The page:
It’s difficult to talk about famous photographers to people who aren’t all that interested in photography, as most of the time they’ve never heard of them. It seems that many artists who have shaped the medium are generally not all that well-known beyond it. However, this isn’t really the case with Ansel Adams. When I was younger, people who wanted to add a touch of class to their homes would hang large prints on the wall and, apart from those awful ‘magic eye’ prints that were popular in the early ‘90s, many people chose Adams’ beautiful landscapes. His photographs of Yosemite National Park became perhaps the most famous, so even if the name wasn’t familiar, the images of Half Dome and El Capitan were instantly recognisable to many people.
His pictures emphasised the features of the landscape that we might not be familiar with, particularly if photographs were our only experience of the location. The scale, beauty and fragility of the natural world are represented primarily in black and white, with drama introduced through his use of contrast, both in camera and in post-production.
“The negative is the equivalent of the composer's score, and the print the performance”, Ansel Adams
What he meant here was that the process of making a picture (‘making’ as opposed to ‘taking’) doesn’t end with the shutter being pressed; the film negative is the basis for the finished picture after work in the laboratory. Examples of his work are linked below. It’s safe to say that with his ability to really look at a landscape, coupled with his vast technical skill resulted in Adams having more of an impact on my photographic learning than any other practitioner.
In 1932 he collaborated with fellow photographers in California to form the f/64 group. The name referred to f/64, which is a very small aperture used in large format photography to capture as much detail in focus as possible. This inferred the purpose of the group. They became passionate about a subject being recorded as precisely and with as much detail as possible, regardless of the genre. This was in direct conflict with pictorialism, which dominated photography at the time. Pictorialism was the application of photography in a similar way to traditional arts such as painting and sculpture, where the photographer manipulated tonality and composition to satisfy their aesthetic aims. The approach of the f/64 group inspired the early documentary photographers such as Walker Evans and Dorothea Lange who started out recording life ‘as is’ and later evolved their own creative voices in telling stories. For many years, the precise, accurate images made by the group were not considered art, instead being thought of as aesthetically pleasing. As photography evolved, so too did the attitudes to the subject with the visualisation by the photographer being every bit as much artistic voice as what was in the mind of a painter. Adams’ work became commercially successful during the latter part of his life and it continues to be prized nearly 40 years after his death.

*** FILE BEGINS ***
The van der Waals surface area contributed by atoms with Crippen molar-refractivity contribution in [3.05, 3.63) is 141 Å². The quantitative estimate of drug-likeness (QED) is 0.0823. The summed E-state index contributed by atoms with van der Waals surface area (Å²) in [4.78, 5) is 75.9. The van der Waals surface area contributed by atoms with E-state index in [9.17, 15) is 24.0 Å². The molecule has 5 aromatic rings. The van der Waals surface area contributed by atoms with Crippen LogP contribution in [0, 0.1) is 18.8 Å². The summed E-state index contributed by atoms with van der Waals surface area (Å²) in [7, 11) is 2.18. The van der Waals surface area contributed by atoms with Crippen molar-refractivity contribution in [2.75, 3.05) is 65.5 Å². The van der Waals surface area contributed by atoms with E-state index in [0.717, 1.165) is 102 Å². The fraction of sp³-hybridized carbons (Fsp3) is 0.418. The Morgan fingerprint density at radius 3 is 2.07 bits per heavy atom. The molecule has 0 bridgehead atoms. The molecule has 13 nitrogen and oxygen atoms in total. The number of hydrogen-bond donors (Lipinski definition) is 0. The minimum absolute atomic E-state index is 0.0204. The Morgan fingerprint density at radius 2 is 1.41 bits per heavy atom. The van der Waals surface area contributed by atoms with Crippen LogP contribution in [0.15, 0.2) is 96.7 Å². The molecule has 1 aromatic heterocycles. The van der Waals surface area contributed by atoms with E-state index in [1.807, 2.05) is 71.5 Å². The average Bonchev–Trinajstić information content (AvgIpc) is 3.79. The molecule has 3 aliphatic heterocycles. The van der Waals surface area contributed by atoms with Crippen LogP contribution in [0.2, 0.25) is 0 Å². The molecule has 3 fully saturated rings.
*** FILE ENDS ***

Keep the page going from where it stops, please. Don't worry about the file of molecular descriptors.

In the early 1940s, Adams collaborated with fellow photographer and teacher Fred Archer to create The Zone System, a method by which the tonal values of a scene could be identified and translated into exposure on film. This work would become hugely influential in how photographs were made. The system helped the photographer understand the scene during what Adams called pre-visualisation (how the picture would look) and then determine the settings for the camera. When I started using film again a few years ago, I turned to Adam’s book The Negative in order to learn how to shoot for the best negative I could get. It helps slow the process of viewing and visualising in a way that gives the photographer a good chance of achieving a workable negative for printing. I didn’t get it right all the time, but the picture below is from my first roll of Ilford FP4 shot in my Hasselblad 500c/m. It was enough to encourage me to keep shooting and learning.
The book is part of a three-book series which includes The Camera and The Print, all published towards the end of Adams’ life and being the culmination of his considerable technical knowledge.
I still consider these to be the most important books ever published on the whole photographic process, despite the advances in digital technology. By the time digital imaging technology came on the scene, Adams was an old man. However, he did live to see scanning technology used on his book series and was said to be impressed by the quality of the reproductions of his pictures. People who knew him well said that he was excited about the digital future, not wanting to stand still in the face of progress. Sadly, when he died in 1984, digital cameras hadn’t quite made it to market with the first commercially available models being made in the early 1990s. I like to think about what kind of photographer Adams would be today. Would he have embraced Photoshop and become the world authority on it? Would he have taught photography via Youtube? Would he have had an Instagram account for his latest work? I like to think so.
You can check out Adams’ work here:-
Interested in taking up photography? I’m certainly no Ansel, but I am passionate about passing on what I’ve learned, both technically and creatively. Drop me a line for more details of tailored beginners’ tuition at [email protected]. If you'd like to see some of my work, please visit www.richperspective.co.uk